The 26-year-old founder of a startup that helps college students save thousands on tuition says you should treat financial aid like a job offer: Always negotiate
- Charlie Javice is the CEO and founder of Frank, an online platform that helps students complete the Free Application for Federal Student Aid, or FAFSA.
- To date, Frank has helped more than 300,000 students receive $7.5 billion in federal financial aid.
- Javice said students should treat their first financial aid award letter as a job offer: "Always negotiate, always advocate for yourself."
To understand the arduous financial aid application process, 26-year-old Charlie Javice sat with 1,000 South Bronx students filling out Free Application for Federal Student Aid, or FAFSA, at the end of 2016. Her field work turned into Frank.
Frank is an online FAFSA aid that helps students complete the 108-question application process in as little as four minutes. To date, Frank has helped more than 300,000 students receive $7.5 billion in financial aid.When a student is approved for financial aid they receive an award letter from the college or university with an offered amount. Javice told Business Insider it isn't uncommon for schools to give lowball offers on financial aid, so students should always appeal.
"[N]ever accept the first offer, view it as a job offer. Always negotiate, always advocate for yourself," she said.
"You have different types of categories of schools in this country," Javice said. "Basically you have your top-tier, and they are going to do anything if they've selected you to have you - that's super important. And they're going to match other top-tier schools. Then you have the middle-tier and in this day in age, the middle-tier is fighting for enrollment the same way the lower tiers are fighting for enrollment."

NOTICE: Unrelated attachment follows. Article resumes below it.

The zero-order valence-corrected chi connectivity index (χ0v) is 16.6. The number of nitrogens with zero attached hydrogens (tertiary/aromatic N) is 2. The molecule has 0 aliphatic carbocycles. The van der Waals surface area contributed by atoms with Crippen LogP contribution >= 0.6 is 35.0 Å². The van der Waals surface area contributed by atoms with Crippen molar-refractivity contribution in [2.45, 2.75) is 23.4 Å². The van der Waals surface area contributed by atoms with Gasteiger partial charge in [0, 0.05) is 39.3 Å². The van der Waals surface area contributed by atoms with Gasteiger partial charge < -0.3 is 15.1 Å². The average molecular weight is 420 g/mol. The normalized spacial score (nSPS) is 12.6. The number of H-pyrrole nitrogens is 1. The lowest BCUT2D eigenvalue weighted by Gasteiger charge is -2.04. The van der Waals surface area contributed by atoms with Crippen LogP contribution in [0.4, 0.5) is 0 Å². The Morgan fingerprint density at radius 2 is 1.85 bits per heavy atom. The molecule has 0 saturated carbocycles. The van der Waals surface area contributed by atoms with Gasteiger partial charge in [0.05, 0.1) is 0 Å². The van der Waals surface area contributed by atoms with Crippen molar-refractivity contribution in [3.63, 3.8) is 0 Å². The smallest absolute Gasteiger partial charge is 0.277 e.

Javice said universities have a formula to financially break even: A university makes more money if a student attends and doesn't make any money if a student rejects acceptance. Javice said over 20% of financial aid dollars are left for students who appeal their aid.
"So it's kind of like a job offer. HR has invested so much in you to get you and get your offer out, the sum cost, that they're willing to go up a few thousand dollars just by asking," Javice said. "And that will be better net-net for them and for you because they don't have to redo a search and waste all that time again."Appealing a financial aid letter awarded a University of Pennsylvania student $59,000 for his freshman and sophomore years after he was originally told he was ineligible for financial aid by the university, Business Insider's Abby Jackson previously reported.
The student almost gave up his spot in the Class of 2019 because his family couldn't afford to send him to a private Ivy league institution, Jackson reported. He turned to an online startup that advised him to appeal his financial aid - which he successfully did.
Javice said: "You can do it with us, you can do it by yourself, but super important: always reject your first aid offer unless you have a full ride and it covers living expenses. But, I mean, definitely appeal."